An "operating manual for contemporary art" that addresses the work of Daniel Buren, Gordon Matta-Clark, and Günter Brus. The late 1960s saw a radical undoing of the image in—and of—art, as the questions of art began to be posed in entirely new terms. In this critical and clinical examination of the post-conceptual condition’s negotiations with the image, the body, capitalist semiotics, and the built environment, Éric Alliez and Jean-Claude Bonne trace the trajectories of three artists, three key entries in the lexicon that are also entryways into contemporary art understood as a ‘diagrammatic regime’ inextricably related, in particular, to architecture. Daniel Buren systematically deconstructs all the forms of autonomy of art, through a tenacious in situ critique at once pragmatic and ontological operated by his "visual tool," traced here from its origins to recent major museum installations; Gordon Matta-Clark’s anarchitectural operation across site and non-site strikes at the functional foundations of architectural structuring, physical, social, and semiotic—a dis-organization and disorientation relayed by his photographic documentation of his projects. Viennese actionist Günter Brus’s action drawings/drawing actions and "stress tests" recircuit markmaking, representation, and corporeality, producing wordless "electroglyphs" that render visible the inscription of relations of force within the body. This "operating manual for contemporary art," richly illustrated and based throughout on close readings of the artists’ works, writings, and actions across their entire careers, is an indispensable diagram of the lines of flight opened up by contemporary art, as well as the omnipresent threat of its capture by anesthesia and dematerialization, spectacle, the dogma of “site-specificity,” and absorption into the neoliberal experience economy.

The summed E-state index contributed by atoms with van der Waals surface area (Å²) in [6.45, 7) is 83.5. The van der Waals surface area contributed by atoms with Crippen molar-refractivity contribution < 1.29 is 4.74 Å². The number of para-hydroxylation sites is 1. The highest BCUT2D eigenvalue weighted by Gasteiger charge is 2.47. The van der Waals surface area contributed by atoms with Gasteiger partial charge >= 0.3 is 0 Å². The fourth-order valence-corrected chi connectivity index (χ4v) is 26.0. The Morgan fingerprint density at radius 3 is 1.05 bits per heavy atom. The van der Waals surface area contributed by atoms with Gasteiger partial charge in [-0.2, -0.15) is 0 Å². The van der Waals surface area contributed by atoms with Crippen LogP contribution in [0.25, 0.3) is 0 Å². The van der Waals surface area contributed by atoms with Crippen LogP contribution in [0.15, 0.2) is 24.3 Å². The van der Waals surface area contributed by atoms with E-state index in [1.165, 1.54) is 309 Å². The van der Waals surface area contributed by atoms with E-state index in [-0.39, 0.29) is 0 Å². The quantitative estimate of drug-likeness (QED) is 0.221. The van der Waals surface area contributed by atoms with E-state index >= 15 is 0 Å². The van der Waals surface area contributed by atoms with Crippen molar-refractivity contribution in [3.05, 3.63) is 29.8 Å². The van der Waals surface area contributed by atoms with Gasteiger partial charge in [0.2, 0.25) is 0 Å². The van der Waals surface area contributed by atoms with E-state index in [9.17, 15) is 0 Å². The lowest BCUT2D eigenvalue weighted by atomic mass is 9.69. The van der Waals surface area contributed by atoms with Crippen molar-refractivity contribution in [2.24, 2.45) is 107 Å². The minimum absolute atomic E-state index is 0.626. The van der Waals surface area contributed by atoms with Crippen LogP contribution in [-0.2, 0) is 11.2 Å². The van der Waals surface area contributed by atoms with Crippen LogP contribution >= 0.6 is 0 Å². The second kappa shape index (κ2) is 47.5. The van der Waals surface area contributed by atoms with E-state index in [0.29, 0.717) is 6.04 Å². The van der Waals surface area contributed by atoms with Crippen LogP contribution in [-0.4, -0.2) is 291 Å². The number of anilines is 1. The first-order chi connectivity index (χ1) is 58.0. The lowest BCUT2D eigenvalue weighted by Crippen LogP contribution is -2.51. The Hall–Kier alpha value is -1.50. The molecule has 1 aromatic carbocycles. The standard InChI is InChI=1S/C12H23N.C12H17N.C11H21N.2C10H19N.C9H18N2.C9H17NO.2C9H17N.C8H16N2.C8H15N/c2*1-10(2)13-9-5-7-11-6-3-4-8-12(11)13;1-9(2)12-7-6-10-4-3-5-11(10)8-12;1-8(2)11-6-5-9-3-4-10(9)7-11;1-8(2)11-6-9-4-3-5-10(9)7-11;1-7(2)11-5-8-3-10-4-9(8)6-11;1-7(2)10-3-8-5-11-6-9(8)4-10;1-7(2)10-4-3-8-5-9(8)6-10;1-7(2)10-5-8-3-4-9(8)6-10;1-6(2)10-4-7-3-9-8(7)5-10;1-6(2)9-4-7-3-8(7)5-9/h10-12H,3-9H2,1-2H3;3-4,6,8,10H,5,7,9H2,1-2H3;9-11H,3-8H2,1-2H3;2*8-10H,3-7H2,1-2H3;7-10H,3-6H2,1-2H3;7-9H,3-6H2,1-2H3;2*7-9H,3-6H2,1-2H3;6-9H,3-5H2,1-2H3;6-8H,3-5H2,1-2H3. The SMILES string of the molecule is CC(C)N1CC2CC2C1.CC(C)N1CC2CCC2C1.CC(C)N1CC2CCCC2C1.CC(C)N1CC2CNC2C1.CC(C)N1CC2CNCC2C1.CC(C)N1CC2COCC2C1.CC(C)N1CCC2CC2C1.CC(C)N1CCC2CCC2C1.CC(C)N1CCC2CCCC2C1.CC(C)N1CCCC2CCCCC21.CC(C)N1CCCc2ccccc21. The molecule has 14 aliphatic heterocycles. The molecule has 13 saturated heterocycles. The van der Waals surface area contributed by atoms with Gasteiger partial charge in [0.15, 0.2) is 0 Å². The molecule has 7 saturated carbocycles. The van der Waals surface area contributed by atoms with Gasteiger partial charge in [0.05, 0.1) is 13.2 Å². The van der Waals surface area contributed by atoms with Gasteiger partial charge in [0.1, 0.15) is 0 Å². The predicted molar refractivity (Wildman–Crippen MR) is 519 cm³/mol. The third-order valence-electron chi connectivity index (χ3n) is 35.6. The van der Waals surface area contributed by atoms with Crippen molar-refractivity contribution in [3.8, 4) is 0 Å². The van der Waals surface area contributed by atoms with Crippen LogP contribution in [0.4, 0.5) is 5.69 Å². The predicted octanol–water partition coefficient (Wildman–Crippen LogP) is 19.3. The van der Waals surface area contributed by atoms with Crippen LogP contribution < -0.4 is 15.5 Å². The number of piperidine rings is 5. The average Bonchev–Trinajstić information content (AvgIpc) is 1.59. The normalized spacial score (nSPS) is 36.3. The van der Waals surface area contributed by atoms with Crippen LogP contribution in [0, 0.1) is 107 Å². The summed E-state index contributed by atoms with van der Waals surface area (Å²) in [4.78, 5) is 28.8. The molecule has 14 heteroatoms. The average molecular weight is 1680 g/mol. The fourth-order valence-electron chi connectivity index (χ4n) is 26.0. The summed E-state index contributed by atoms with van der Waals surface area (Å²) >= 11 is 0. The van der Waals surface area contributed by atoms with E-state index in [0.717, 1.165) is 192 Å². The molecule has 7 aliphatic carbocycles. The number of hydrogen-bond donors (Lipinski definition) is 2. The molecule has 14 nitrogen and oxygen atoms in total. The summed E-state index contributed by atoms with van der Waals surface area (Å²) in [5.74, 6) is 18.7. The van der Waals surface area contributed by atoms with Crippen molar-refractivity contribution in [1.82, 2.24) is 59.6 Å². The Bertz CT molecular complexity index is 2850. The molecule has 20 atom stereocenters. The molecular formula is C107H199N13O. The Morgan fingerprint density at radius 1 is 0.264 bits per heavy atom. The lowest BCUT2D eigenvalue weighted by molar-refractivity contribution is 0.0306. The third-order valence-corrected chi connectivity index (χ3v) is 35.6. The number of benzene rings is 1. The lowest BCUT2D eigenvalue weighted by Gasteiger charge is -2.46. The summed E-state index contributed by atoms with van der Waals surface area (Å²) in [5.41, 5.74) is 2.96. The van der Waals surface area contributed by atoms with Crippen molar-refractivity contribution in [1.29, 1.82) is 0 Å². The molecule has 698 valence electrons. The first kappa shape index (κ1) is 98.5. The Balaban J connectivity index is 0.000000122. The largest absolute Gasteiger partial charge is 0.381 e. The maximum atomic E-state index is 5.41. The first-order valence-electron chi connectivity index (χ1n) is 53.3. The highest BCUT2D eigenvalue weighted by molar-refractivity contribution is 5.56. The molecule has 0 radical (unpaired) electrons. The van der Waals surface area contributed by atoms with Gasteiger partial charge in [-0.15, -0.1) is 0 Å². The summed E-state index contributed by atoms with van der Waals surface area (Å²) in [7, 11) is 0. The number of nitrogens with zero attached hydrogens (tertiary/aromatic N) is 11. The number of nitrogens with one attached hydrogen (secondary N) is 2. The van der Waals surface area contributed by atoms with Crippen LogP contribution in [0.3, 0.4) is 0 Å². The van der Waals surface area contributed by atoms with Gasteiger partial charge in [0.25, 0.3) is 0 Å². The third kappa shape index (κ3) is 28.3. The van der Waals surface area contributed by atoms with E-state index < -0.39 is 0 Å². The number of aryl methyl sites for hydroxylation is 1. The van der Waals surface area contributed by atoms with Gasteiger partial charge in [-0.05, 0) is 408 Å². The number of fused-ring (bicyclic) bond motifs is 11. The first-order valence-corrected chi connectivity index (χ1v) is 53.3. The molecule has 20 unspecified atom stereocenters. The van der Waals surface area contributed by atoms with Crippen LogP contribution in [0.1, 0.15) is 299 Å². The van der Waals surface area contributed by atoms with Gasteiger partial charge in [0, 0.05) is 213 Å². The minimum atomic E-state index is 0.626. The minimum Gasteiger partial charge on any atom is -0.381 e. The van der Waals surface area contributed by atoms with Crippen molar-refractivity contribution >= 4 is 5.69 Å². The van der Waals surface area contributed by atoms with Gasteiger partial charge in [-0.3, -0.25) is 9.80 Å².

Type: BOOK - Published: 2022-05-10 - Publisher: MIT Press
An "operating manual for contemporary art" that addresses the work of Daniel Buren, Gordon Matta-Clark, and Günter Brus. The late 1960s saw a radical undoing of the image in—and of—art, as the questions of art began to be posed in entirely new terms. In this critical and clinical examination of